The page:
6. Liveliness of fancy, where it has existed without the guidance of a chaste and correct taste, has sometimes taken a different direction. It has manifested itself in quaintness, in wit and amusing conceits. Writers of this kind, though they abound in faults, have without doubt, contributed some thing to the advancement of style. Their sentences are usually short, and their forms of expression striking and sententious. Thus they helped to break up the long, involved, intricate periods, which formerly prevailed, and to give to style vivacity and sprightliness. Lilly, Bacon in his Essays, Donne, Ben Johnson, Burlon and other writers of the reign of James I., may be ranked in this class.

7. There have appeared at different periods those, whose productions are examples of strength, force and manliness of style. Such are most controversial writings that have been called forth in times of political or religious revolution. And whenever the nature of the subject, or the circumstances of the individual, have been such as deeply to interest the feelings—to stir up the soul, and to put into powerful action the faculties of the mind, we have writings, in which the qualities mentioned above are prominent. The extracts from Milton, Barrow and Sidney, are examples of this manner of writing.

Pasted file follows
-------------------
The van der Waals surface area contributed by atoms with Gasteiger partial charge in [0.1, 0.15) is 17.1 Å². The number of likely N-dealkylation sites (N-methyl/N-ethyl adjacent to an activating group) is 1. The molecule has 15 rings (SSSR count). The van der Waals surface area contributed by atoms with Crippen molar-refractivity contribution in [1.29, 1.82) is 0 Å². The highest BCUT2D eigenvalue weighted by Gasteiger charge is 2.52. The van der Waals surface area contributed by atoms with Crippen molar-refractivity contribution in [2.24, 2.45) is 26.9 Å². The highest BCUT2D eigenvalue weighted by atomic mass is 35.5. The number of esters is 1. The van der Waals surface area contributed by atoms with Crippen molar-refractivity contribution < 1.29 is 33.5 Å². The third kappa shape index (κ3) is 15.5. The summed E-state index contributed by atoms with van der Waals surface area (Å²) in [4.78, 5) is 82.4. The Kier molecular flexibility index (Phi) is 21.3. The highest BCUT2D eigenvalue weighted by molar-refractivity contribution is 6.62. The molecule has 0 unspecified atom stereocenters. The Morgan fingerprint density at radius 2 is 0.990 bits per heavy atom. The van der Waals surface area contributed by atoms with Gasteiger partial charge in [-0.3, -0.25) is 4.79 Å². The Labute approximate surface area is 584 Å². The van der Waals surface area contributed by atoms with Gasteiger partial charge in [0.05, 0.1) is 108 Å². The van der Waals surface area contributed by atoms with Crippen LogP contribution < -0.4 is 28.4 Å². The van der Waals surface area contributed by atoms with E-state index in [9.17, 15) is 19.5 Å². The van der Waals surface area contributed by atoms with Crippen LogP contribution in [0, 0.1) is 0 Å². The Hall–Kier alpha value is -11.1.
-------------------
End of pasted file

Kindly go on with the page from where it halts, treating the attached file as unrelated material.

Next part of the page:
8. The only remaining class of writers, to whom I shall refer, includes those, who have given elevation, richness and every noble quality of style. They are those, who by their contemporaries, and by succeeding ages, have been esteemed intellectually great, and who from their originality, their rich flow of thought and expression, and the strength, comprehensiveness and clearness of their views, were well fitted to instruct and improve their race. A few such names are found in English literature ; and as they have appeared at successive periods, it is easy to discern their powerful influence on the advancement of their native style. Such men were Bacon and Milton and Dryden.